Slept well to the constant stream of rain outside our window. Woke at 6.30, crazy fool that I am, and crept downstairs to make myself a life reaffirming cup of coffee. (This must be the only UK B&B without tea and coffee facilities in the room – for an enticing moment I thought we were back in Verona…but no…hello reality.) I managed to successfully avoid Nigel and crept back to our room.
By 7:15 the heady aroma of full English cholesterol started wafting up from the kitchen getting my tummy rumbling for some. At 7:45 the bells started at the cathedral, not stopping till 8! Poor campanologists (look it up). They were not as loud as some I have known, Claire. We finally went down to breaky at 8:30.
This place is full of Aussies, Kiwis and South Africans, it seems. perhaps they are drawn by the insatiable charm of Nigel. A couple from NZ beside us were chatting to a couple of Adelaide girls. One of the girls is a lawyer and Mirinda wanted desperately to join in the conversation and straighten her out on a few points. The Kiwi husband (who had a brilliant radio voice) said something disparaging about how Sydney Uni thinks it’s a cut above the rest of the Australian unis to which we both said “Derr! Because it is!” I should add that we said this quietly to ourselves and not to him.
Back in our room , and the bells have started again with the syncopated accompaniment of the occasional police siren – sweeeet! It’s raining on and off but we’ll brave it and explore more of this city, but first I have to brave Nigel.
Ha! I managed to pay the bill without being subjected to a three hour lecture on the merits of eating where HE suggested rather than at one he had, in fact, criticised, by paying his wife instead. On gaining the freedom of the carpark I gave the secret sign beneath the window for Mirinda to join me (‘cantaloupe’ or three coughs for the all clear or hoot like an owl for danger Will Robinson). We then walked the short distance to Canterbury Castle.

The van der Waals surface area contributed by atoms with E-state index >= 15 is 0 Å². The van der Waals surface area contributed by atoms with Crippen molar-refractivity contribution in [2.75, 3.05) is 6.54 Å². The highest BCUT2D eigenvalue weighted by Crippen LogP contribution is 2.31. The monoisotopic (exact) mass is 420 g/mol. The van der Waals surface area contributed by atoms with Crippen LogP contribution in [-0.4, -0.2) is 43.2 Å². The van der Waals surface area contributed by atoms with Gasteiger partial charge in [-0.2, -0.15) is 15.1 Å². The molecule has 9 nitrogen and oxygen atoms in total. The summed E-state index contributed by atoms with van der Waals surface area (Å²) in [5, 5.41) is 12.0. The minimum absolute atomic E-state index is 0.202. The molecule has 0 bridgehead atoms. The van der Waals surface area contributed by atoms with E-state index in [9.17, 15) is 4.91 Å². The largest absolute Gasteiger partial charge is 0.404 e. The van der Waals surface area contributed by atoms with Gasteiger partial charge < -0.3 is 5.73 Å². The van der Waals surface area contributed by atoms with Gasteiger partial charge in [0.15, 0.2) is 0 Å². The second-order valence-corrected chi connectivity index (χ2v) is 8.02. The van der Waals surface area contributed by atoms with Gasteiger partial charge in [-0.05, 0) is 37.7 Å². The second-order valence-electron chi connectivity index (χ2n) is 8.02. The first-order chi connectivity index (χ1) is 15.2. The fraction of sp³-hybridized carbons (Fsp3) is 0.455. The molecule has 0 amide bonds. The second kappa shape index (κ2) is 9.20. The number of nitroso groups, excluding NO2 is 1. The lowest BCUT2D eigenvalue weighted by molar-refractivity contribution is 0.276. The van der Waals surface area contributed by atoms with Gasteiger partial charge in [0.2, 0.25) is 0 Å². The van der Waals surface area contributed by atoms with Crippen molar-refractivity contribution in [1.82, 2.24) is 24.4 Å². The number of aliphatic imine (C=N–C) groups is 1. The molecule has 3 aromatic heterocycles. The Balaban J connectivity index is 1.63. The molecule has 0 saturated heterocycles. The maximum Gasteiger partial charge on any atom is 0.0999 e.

This is a Norman pile which has limited clambering inside and a massive tree outside for the homeless to live under. At one stage (1800’s) the castle keep was used as a prison and during the day prisoners would be shackled to the walls where they were allowed to beg passers-by for food. Now I MAY be in the minority here, but I don’t often just ‘pass by’ prisons, rather I give them more of a wide berth. Maybe it was the fashion to laugh at them in the absence of a zoo. But then you have to wonder why the prisoners actually bothered begging.
We then followed the city wall around to John Dane Mound. I figured that this was the burial mound of some Danish guy called John but was quickly correctly by the plaque. The mound is part of an original castle and Dane John is derived from an old French word ‘donjon’ which Mirinda thinks means ‘mound’. Of course, this would mean that it is actually called ‘Mound Mound’. Silly, perhaps, but I like it.